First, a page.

Today is the anniversary of my grandparents’ wedding. They were married on the 3rd of January 1928 in Calstock, a beautiful, tiny place in Cornwall – Edith Christian to Josiah George. Her own parents, Minnie-Annie Frances and Alfred had made him wait 7 years for her.
It sounds Biblical, and in 2016 unthinkable. Now they would just have gone and done the deed, but back then I suppose things often happened that way. They didn’t want him to marry their daughter, not for any other reason than that he would be taking her away to far off Derbyshire. It was a long way, in an age when lots of people didn’t move very far. The irony was that Christian had met him on a reluctantly agreed day out with some of her girlfriends – they went off to St Michael’s Mount together and there he was, a ‘foreigner’, waiting to sweep her off her feet. She must have been 20, or 21 and I daresay she’d had plenty of time to weigh up the local lads by then, and obviously none of them cut the mustard.
I never knew my grandmother. Either of my grandmothers, for that matter. They both died very young, so perhaps Minnie-Annie Frances or Alfred had a premonition that time was short, and kept her close for as many years as possible. She died when my mother was just 11, going on 12, and I believe that she died on Valentine’s Day, which seems a cruel twist of the knife.
I remember my grandfather looking at me, when I was about 16 or 17. I remember the expression on his face startling me, frightening me almost, because he looked so – vulnerable. Hurting. With tears in his eyes, he told me that I looked just like her.
He didn’t have a very happy life, I think. He waited 7 years for the woman he loved, travelling up and down to Cornwall and taking her for walks through the woods by the river there. Hare Wood. They named their house after those woods. He took me to them once, when I was quite a small child. I remember it still, running down through the sloping glades, the bluebells coming up to my waist, a sea of lavender blue stretching in every direction, the smell of them – the never-to-be forgotten smell of them, the river glinting in the valley beneath. He married again after his wife died, but not for love. I don’t know why he did it, probably to provide a maternal figure for his twin daughters, but it was a mistake. She was tight-lipped and unloving, and she possibly regretted it too, realising that she could never take my grandmother’s place, either in his heart or theirs. My mother hated her, and I have often wondered whether she ever forgave her father.
He wasn’t a large part of our lives, although he wrote, and sent presents and cards. We lived abroad all through my childhood and into my teens, so we rarely saw him, apart from my elder brother who, at school in England, spent the shorter holidays with them if it wasn’t feasible to come home. When my family finally moved back to England, he would come to stay two or three times a year, but his wife never came at all, and if anyone referred to her ever, is was as ‘Aunt’.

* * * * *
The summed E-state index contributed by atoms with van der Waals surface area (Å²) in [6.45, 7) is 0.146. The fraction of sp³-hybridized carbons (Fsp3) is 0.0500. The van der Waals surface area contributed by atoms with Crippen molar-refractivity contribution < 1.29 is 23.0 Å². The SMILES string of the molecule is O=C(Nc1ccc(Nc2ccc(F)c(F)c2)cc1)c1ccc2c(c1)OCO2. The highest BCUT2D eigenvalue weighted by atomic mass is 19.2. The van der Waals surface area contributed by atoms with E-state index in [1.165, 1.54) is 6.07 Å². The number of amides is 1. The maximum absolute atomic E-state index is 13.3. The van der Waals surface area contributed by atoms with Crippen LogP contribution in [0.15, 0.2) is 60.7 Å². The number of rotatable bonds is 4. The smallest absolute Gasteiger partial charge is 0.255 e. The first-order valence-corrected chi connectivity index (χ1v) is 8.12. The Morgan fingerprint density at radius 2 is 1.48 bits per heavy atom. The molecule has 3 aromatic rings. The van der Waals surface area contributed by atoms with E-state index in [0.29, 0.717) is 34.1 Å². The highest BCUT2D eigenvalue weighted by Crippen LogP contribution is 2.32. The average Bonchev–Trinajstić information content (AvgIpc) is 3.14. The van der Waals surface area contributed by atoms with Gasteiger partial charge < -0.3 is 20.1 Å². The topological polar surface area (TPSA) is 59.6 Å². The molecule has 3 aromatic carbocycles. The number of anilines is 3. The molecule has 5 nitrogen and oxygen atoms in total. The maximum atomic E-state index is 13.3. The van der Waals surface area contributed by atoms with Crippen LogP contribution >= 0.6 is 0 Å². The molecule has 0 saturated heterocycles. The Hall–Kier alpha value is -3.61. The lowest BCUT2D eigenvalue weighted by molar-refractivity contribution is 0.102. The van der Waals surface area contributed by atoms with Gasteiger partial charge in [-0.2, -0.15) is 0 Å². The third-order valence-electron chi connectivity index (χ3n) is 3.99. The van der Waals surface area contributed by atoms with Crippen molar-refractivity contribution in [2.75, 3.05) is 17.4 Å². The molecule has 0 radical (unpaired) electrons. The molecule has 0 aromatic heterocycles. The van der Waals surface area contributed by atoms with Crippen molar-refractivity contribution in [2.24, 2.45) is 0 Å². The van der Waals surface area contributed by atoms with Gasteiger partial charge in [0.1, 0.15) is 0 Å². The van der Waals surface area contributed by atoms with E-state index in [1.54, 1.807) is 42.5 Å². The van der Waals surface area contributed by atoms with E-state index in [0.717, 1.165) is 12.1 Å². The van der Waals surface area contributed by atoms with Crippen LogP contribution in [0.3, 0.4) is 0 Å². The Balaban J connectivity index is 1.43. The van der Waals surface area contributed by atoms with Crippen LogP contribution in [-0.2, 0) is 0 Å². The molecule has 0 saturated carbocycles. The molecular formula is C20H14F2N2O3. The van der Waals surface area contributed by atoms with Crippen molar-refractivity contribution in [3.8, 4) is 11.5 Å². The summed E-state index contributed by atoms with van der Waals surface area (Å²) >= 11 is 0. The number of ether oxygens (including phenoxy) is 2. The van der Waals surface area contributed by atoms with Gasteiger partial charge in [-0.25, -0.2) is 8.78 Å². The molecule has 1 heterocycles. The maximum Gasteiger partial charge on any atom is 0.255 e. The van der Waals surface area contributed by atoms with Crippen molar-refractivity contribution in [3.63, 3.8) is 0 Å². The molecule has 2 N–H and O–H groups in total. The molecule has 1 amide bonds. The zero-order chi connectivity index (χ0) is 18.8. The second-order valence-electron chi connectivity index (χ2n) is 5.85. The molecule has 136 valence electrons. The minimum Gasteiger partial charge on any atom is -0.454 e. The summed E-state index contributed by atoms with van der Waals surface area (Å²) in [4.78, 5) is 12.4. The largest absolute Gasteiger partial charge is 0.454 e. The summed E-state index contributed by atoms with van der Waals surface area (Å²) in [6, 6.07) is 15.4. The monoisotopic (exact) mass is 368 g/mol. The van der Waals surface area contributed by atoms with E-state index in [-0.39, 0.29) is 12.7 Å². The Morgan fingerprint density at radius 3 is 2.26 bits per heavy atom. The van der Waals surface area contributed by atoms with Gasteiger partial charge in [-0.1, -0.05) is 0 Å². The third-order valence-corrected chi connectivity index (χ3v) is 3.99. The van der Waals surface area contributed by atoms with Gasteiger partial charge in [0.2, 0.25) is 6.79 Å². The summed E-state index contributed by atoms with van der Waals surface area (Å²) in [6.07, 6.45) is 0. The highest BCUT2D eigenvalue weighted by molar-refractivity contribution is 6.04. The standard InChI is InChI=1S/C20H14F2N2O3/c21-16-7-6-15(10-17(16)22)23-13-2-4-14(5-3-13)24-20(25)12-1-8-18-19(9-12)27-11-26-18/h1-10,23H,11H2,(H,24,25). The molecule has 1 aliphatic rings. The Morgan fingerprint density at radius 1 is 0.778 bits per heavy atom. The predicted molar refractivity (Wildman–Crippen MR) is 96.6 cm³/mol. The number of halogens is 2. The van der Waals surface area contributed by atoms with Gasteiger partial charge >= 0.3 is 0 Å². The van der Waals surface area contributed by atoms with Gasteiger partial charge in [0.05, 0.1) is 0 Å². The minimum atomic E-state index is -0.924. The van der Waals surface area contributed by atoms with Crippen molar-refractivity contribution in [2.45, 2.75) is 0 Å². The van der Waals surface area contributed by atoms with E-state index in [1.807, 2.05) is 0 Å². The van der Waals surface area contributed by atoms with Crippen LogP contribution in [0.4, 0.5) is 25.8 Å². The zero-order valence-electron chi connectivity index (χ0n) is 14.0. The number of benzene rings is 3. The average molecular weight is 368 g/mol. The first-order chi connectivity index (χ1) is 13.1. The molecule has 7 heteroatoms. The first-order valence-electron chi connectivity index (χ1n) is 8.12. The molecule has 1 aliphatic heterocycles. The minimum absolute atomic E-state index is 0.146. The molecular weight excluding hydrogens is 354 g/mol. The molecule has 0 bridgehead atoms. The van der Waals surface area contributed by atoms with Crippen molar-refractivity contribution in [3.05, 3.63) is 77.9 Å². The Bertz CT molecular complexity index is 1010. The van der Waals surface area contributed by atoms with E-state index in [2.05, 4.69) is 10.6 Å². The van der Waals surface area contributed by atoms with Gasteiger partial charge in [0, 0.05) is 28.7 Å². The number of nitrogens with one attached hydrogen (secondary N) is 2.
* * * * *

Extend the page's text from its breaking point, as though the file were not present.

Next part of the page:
I grew up loving him and hating ‘Aunt’ for the hurts she had inflicted on my mother, but it is only as an adult, looking back, that I have sensed the uncharted territory that surrounded my childishly simple emotions. The complexities of family relationships are unfathomable, and the difficulties that lay between my mother and her father are no exception. Difficulties that have never been discussed at home, but they have come into my mind often recently, now that my mother is frail and needy, and often very difficult herself. My sister lives only 15 minutes away from my parents, and there are times nowadays when I could wish, for her sake, that the distance was a good deal further. She and I have both had cause to ask my mother: ‘How would you have felt if Grandad had lived so close to you?’ Her lack of response has, as they say, spoken volumes.
The other – inevitable – legacy of all this is that my grandmother has lived her whole incorporeal life on a pedestal, and – which is far worse but completely understandable – my mother has never recovered from her loss. It is heartbreaking.
I may have been painfully like my grandfather’s first and only love, but there are little things I have inherited from him too. He kept birds, apparently, in a large aviary in the garden when my mother was young. She often tells me now of the day she accidentally left the door open when she went in to feed them, and the miracle – the sense of which has never left her – that none of them flew away while she and her twin were at school, and her father was at work. Her garden birds are her only ‘pets’ now. She cherishes them, as he cherished his. And as I do mine. But then, perhaps my grandfather kept birds because Christian loved them? I guess I’ll never know.